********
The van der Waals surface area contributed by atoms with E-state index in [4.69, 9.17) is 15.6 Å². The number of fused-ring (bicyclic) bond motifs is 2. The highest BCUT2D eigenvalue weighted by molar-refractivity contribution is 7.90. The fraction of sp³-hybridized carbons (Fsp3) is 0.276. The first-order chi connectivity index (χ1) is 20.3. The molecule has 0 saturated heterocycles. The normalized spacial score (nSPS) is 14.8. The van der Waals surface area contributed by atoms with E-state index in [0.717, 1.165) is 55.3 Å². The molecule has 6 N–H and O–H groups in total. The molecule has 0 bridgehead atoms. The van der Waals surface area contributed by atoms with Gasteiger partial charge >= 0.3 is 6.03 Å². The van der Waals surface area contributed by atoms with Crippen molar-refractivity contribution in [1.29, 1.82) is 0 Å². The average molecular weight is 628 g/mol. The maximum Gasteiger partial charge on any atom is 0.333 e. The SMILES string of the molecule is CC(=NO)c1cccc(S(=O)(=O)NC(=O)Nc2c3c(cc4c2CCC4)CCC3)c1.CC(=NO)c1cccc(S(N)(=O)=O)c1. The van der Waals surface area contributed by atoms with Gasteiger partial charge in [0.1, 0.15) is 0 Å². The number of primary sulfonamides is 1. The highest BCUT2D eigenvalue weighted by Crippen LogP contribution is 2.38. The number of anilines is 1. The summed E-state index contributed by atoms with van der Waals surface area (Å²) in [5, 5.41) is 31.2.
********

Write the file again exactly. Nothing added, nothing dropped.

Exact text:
The van der Waals surface area contributed by atoms with E-state index in [4.69, 9.17) is 15.6 Å². The number of fused-ring (bicyclic) bond motifs is 2. The highest BCUT2D eigenvalue weighted by molar-refractivity contribution is 7.90. The fraction of sp³-hybridized carbons (Fsp3) is 0.276. The first-order chi connectivity index (χ1) is 20.3. The molecule has 0 saturated heterocycles. The normalized spacial score (nSPS) is 14.8. The van der Waals surface area contributed by atoms with E-state index in [0.717, 1.165) is 55.3 Å². The molecule has 6 N–H and O–H groups in total. The molecule has 0 bridgehead atoms. The van der Waals surface area contributed by atoms with Gasteiger partial charge >= 0.3 is 6.03 Å². The van der Waals surface area contributed by atoms with Crippen molar-refractivity contribution in [1.29, 1.82) is 0 Å². The average molecular weight is 628 g/mol. The maximum Gasteiger partial charge on any atom is 0.333 e. The SMILES string of the molecule is CC(=NO)c1cccc(S(=O)(=O)NC(=O)Nc2c3c(cc4c2CCC4)CCC3)c1.CC(=NO)c1cccc(S(N)(=O)=O)c1. The van der Waals surface area contributed by atoms with Gasteiger partial charge in [0.1, 0.15) is 0 Å². The number of primary sulfonamides is 1. The highest BCUT2D eigenvalue weighted by Crippen LogP contribution is 2.38. The number of anilines is 1. The summed E-state index contributed by atoms with van der Waals surface area (Å²) in [5, 5.41) is 31.2.